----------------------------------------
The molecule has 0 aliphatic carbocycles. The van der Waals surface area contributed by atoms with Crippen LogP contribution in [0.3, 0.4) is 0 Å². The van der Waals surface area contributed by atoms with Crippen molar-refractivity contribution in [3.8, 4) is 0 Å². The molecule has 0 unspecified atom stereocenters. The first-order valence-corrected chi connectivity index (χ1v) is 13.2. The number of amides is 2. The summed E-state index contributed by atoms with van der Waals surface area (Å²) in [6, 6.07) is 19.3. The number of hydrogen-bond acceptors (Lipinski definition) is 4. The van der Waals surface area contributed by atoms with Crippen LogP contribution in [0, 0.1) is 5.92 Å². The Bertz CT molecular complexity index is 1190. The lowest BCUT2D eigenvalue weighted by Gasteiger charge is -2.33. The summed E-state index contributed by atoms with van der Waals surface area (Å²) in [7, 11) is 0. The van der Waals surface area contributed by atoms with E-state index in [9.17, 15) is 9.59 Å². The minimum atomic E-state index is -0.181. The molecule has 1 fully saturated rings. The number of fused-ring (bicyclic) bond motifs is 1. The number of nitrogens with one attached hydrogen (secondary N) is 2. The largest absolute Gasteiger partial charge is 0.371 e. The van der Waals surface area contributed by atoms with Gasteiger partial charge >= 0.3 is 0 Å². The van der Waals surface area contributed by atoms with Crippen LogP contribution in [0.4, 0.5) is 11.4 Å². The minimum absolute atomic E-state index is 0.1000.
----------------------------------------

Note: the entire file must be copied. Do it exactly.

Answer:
The molecule has 0 aliphatic carbocycles. The van der Waals surface area contributed by atoms with Crippen LogP contribution in [0.3, 0.4) is 0 Å². The van der Waals surface area contributed by atoms with Crippen molar-refractivity contribution in [3.8, 4) is 0 Å². The molecule has 0 unspecified atom stereocenters. The first-order valence-corrected chi connectivity index (χ1v) is 13.2. The number of amides is 2. The summed E-state index contributed by atoms with van der Waals surface area (Å²) in [6, 6.07) is 19.3. The number of hydrogen-bond acceptors (Lipinski definition) is 4. The van der Waals surface area contributed by atoms with Crippen LogP contribution in [0, 0.1) is 5.92 Å². The Bertz CT molecular complexity index is 1190. The lowest BCUT2D eigenvalue weighted by Gasteiger charge is -2.33. The summed E-state index contributed by atoms with van der Waals surface area (Å²) in [7, 11) is 0. The van der Waals surface area contributed by atoms with E-state index in [9.17, 15) is 9.59 Å². The minimum atomic E-state index is -0.181. The molecule has 1 fully saturated rings. The number of fused-ring (bicyclic) bond motifs is 1. The number of nitrogens with one attached hydrogen (secondary N) is 2. The largest absolute Gasteiger partial charge is 0.371 e. The van der Waals surface area contributed by atoms with Gasteiger partial charge >= 0.3 is 0 Å². The van der Waals surface area contributed by atoms with Crippen LogP contribution in [0.4, 0.5) is 11.4 Å². The minimum absolute atomic E-state index is 0.1000.